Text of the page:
CRISPR-Cas9 Genome Editing Precision for Cell Biologists

The ArciTect™ family of products for CRISPR-Cas9 genome editing provides you with a rapid, flexible and precise system to modify the genome as you see fit. The guide RNA (gRNA) complex, consisting of crRNA and tracrRNA, can be customized using the online order tool. A protocol for the efficient genome editing of human embryonic stem (hES) cells or human induced pluripotent stem (hiPS) cells has been optimized using the ArciTect™ product family.

Reduce Off-Target Effects

The ArciTect™ product family is a ribonucleoprotein (RNP)-based Cas9 genome editing system. Unlike previous CRISPR technologies which utilize plasmid or mRNA-based systems, the ArciTect™ system shows timely degradation of the RNP complex to minimize cleavage of off-target regions.

Why Use ArciTect™?

  • Design crRNA to target your sequence of interest.
  • Multiple variations of Cas9 to suit your specific genome editing needs.
  • No need for transcription and translation.
  • Timely degradation of the RNP complex to minimize potential off-target cutting.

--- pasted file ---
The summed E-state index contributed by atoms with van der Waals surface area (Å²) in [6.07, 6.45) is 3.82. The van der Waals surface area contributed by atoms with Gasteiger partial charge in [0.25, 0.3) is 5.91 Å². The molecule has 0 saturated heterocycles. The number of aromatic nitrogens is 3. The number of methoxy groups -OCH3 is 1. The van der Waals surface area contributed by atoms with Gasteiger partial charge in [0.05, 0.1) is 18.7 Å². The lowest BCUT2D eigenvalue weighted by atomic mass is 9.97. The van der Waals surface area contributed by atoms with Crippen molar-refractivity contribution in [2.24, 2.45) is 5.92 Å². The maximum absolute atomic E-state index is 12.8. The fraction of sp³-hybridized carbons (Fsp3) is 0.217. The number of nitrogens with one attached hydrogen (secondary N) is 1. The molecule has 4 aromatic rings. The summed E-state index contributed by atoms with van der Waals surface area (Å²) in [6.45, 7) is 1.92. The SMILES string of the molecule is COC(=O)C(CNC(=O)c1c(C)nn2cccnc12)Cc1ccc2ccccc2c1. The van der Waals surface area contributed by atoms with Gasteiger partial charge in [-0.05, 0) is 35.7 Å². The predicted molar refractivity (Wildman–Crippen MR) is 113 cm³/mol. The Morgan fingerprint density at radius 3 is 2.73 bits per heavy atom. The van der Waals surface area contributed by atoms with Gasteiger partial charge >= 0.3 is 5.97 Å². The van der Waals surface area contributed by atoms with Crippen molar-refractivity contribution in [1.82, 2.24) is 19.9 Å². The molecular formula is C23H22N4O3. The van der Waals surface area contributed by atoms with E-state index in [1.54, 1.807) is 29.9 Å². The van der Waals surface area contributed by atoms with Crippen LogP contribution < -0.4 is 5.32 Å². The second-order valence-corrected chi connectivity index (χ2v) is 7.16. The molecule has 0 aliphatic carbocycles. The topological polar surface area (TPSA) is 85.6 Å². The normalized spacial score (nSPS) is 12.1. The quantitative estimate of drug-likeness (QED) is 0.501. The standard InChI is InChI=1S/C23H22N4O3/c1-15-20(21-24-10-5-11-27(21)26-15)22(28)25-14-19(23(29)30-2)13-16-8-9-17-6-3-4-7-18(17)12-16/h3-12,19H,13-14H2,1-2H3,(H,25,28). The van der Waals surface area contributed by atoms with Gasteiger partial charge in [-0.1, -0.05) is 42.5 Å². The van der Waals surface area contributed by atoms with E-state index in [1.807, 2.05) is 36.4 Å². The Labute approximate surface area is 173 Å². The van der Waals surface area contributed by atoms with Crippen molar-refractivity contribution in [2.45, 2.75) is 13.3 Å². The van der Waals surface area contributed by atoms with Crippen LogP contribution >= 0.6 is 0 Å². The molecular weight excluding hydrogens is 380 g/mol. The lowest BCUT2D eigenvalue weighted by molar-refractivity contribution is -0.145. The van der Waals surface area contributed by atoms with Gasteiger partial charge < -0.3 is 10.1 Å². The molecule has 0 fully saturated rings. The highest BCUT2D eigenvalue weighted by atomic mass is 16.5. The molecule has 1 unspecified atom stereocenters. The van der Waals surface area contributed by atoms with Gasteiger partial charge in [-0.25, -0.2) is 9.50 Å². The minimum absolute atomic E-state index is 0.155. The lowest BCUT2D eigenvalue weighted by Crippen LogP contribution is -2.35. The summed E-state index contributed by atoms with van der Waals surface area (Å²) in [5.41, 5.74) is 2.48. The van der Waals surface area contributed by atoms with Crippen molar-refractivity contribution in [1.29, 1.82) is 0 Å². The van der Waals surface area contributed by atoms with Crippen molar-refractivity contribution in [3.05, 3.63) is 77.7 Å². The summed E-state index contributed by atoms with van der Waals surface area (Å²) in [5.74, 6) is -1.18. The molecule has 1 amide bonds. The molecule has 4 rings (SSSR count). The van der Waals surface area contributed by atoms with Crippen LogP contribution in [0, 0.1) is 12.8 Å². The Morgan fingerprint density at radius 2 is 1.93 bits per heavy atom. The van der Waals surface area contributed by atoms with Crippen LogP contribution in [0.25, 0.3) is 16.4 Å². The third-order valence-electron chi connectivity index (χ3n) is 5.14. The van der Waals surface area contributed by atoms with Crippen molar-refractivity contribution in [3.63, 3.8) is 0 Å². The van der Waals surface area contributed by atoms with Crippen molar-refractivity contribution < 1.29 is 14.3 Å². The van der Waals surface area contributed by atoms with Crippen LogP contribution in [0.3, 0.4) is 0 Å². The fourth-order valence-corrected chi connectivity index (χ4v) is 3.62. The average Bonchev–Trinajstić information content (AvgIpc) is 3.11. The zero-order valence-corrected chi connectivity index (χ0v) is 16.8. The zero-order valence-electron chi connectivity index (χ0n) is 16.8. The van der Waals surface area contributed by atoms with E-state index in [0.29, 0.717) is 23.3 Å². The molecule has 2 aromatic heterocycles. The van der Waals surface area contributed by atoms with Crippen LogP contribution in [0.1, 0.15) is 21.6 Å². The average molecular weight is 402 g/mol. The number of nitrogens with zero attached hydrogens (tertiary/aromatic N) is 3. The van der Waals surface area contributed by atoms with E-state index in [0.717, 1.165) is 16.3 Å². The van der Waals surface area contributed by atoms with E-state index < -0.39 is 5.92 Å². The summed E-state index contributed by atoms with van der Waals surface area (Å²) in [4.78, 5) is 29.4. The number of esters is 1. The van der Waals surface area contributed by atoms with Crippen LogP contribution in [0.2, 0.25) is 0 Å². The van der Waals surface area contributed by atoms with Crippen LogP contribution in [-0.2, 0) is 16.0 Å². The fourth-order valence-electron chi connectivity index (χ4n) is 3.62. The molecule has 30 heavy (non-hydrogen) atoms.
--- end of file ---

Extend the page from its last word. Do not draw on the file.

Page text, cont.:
Figure 1. Genome Editing Workflow for Human ES and iPS Cells.

Table 1. Comparison Between Different CRISPR Methods. 1

Guide RNA (gRNA)


  • Two-part gRNA: ArciTect™ tracrRNA is compatible with all ArciTect™ crRNA
  • Compatible with all Cas9 nucleases


  • Use ArciTect™ crRNA to guide the Cas9 nuclease to specific target location



  • RNP complex is active immediately following transfection
  • All versions of Cas9 contain nuclear localization signals for rapid translocation into the nucleus


  • Use ArciTect™ Cas9 Nuclease to generate double-strand breaks at specific locations in the genome
  • Use ArciTect™ Cas9-eGFP Nuclease to optimize transfection conditions or sort cells following transfection

Human HPRT


  • Validated for use with ArciTect™ family of products for genome editing


  • Use ArtiTect™ Human HPRT crRNA and Primer Mix as a positive control to optimize transfection protocols
  • ArciTect™ Human HPRT Primer Mix can be used in a T7 endonuclease assay to assess cleavage efficiency
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  1. Liang X et al. (2015) Rapid and highly efficient mammalian cell engineering via Cas9 protein transfection. J Biotechnol. 208: 44-53.